31 Jul 2018
Artists invited to submit ideas for public artwork outside new hall of residence
Loughborough University is commissioning a public artwork to mark the entrance to its new hall of residence complex – and artists from across the globe are invited to submit their ideas.
She was one of the very first women in England to graduate in Automotive Engineering and later became the first woman to circumnavigate the globe by car.
Artists are invited to submit ideas for a public art piece that will be located on the main entrance route to the hall.
The work, which will be seen by thousands of students and visitors, could have a functional role, whether that is some form of structure or seating, or it could act as a beacon or a form of way-marking.
The artwork could act as an information point or a place of rest or contemplation. Alternatively, it could simply be an interesting sculptural work that sets itself apart from the environment that surrounds it and in this way becomes a recognisable focal point for users of the area.
There is an overall budget of £20,000 for the commission, which is being overseen by the University’s arts programme LU Arts.
However, there is additional funding to support any foundations and fixings that might be required.
At this stage, artists are invited to submit an expression of interest if they meet the criteria outlined in the project brief.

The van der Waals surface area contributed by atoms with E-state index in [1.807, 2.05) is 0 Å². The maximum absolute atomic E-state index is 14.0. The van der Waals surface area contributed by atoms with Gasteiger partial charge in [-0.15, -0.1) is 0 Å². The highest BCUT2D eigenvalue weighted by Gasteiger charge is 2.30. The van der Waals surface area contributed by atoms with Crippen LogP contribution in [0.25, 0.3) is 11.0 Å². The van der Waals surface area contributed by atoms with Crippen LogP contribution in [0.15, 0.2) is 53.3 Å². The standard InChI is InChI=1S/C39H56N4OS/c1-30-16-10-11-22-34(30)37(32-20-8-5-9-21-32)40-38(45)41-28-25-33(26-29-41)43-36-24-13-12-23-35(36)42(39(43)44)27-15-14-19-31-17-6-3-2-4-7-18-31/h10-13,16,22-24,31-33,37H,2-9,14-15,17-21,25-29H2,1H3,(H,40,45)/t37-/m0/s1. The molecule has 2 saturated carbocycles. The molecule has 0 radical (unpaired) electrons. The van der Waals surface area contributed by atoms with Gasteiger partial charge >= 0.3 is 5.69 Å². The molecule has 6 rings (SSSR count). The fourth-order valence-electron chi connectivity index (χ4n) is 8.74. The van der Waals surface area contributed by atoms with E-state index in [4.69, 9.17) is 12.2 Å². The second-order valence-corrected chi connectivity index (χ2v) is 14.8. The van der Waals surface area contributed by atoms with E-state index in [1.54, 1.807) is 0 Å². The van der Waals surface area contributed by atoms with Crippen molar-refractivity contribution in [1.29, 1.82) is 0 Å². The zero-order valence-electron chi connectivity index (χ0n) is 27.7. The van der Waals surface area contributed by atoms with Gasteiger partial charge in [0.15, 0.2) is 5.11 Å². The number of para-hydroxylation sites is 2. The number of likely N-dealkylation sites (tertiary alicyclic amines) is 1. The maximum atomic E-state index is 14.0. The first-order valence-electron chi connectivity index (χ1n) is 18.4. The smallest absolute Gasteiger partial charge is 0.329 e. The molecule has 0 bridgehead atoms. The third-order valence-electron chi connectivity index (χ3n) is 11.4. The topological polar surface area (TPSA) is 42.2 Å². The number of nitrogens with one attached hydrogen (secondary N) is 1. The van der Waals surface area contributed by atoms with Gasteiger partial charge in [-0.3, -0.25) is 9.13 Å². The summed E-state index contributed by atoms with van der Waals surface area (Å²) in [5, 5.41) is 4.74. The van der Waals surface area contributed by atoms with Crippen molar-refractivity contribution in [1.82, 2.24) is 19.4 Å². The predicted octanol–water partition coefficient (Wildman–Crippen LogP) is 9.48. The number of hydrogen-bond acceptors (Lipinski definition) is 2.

Nick Slater, Director of LU Arts, commented: “This is a great opportunity to produce an original artwork that will mark the entrance to this new hall of residence and we are looking forward to receiving lots of imaginative proposals from artists and designers.”
Expressions of interest should be submitted no later than Wednesday 5 September.
Following the deadline, a shortlist of artists will be announced and these creatives will be paid a fee to prepare worked-up proposals from which a final artist will be selected.
The public art piece is expected to be unveiled in June 2019.
For more information on how to submit an expression of interest and the full project brief, visit the dedicated webpage.
Pictured above is Paul Wager's Revolution outside the Keith Green building.